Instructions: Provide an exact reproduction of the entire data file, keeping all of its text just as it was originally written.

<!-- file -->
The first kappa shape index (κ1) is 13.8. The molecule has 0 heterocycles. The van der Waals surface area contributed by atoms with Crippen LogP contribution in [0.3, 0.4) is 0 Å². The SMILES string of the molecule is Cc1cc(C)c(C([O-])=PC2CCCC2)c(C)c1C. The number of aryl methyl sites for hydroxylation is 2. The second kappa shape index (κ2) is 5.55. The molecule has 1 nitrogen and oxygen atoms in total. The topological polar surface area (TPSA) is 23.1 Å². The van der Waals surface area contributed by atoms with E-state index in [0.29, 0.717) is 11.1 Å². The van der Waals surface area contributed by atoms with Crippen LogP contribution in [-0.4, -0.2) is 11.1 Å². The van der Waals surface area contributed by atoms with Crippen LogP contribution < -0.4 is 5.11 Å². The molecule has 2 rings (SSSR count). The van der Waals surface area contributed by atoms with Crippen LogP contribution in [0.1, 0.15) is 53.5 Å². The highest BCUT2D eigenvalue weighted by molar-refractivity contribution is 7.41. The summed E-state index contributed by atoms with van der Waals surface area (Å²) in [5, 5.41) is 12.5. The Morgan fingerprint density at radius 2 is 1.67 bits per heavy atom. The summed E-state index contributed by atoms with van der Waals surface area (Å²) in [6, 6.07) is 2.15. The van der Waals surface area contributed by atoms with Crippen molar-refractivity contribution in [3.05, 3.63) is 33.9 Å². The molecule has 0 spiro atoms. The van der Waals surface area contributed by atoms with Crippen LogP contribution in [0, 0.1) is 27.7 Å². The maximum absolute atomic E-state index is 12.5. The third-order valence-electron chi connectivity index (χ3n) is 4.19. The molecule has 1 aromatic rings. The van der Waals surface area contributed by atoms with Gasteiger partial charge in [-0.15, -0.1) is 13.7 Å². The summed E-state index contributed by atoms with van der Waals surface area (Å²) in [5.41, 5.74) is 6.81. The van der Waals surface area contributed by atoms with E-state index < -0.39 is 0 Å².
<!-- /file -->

The first kappa shape index (κ1) is 13.8. The molecule has 0 heterocycles. The van der Waals surface area contributed by atoms with Crippen LogP contribution in [0.3, 0.4) is 0 Å². The SMILES string of the molecule is Cc1cc(C)c(C([O-])=PC2CCCC2)c(C)c1C. The number of aryl methyl sites for hydroxylation is 2. The second kappa shape index (κ2) is 5.55. The molecule has 1 nitrogen and oxygen atoms in total. The topological polar surface area (TPSA) is 23.1 Å². The van der Waals surface area contributed by atoms with E-state index in [0.29, 0.717) is 11.1 Å². The van der Waals surface area contributed by atoms with Crippen LogP contribution in [-0.4, -0.2) is 11.1 Å². The van der Waals surface area contributed by atoms with Crippen LogP contribution < -0.4 is 5.11 Å². The molecule has 2 rings (SSSR count). The van der Waals surface area contributed by atoms with Crippen LogP contribution in [0.1, 0.15) is 53.5 Å². The highest BCUT2D eigenvalue weighted by molar-refractivity contribution is 7.41. The summed E-state index contributed by atoms with van der Waals surface area (Å²) in [5, 5.41) is 12.5. The Morgan fingerprint density at radius 2 is 1.67 bits per heavy atom. The summed E-state index contributed by atoms with van der Waals surface area (Å²) in [6, 6.07) is 2.15. The van der Waals surface area contributed by atoms with Crippen molar-refractivity contribution in [3.05, 3.63) is 33.9 Å². The molecule has 0 spiro atoms. The van der Waals surface area contributed by atoms with Crippen LogP contribution in [0, 0.1) is 27.7 Å². The maximum absolute atomic E-state index is 12.5. The third-order valence-electron chi connectivity index (χ3n) is 4.19. The molecule has 1 aromatic rings. The van der Waals surface area contributed by atoms with Gasteiger partial charge in [-0.15, -0.1) is 13.7 Å². The summed E-state index contributed by atoms with van der Waals surface area (Å²) in [5.41, 5.74) is 6.81. The van der Waals surface area contributed by atoms with E-state index < -0.39 is 0 Å².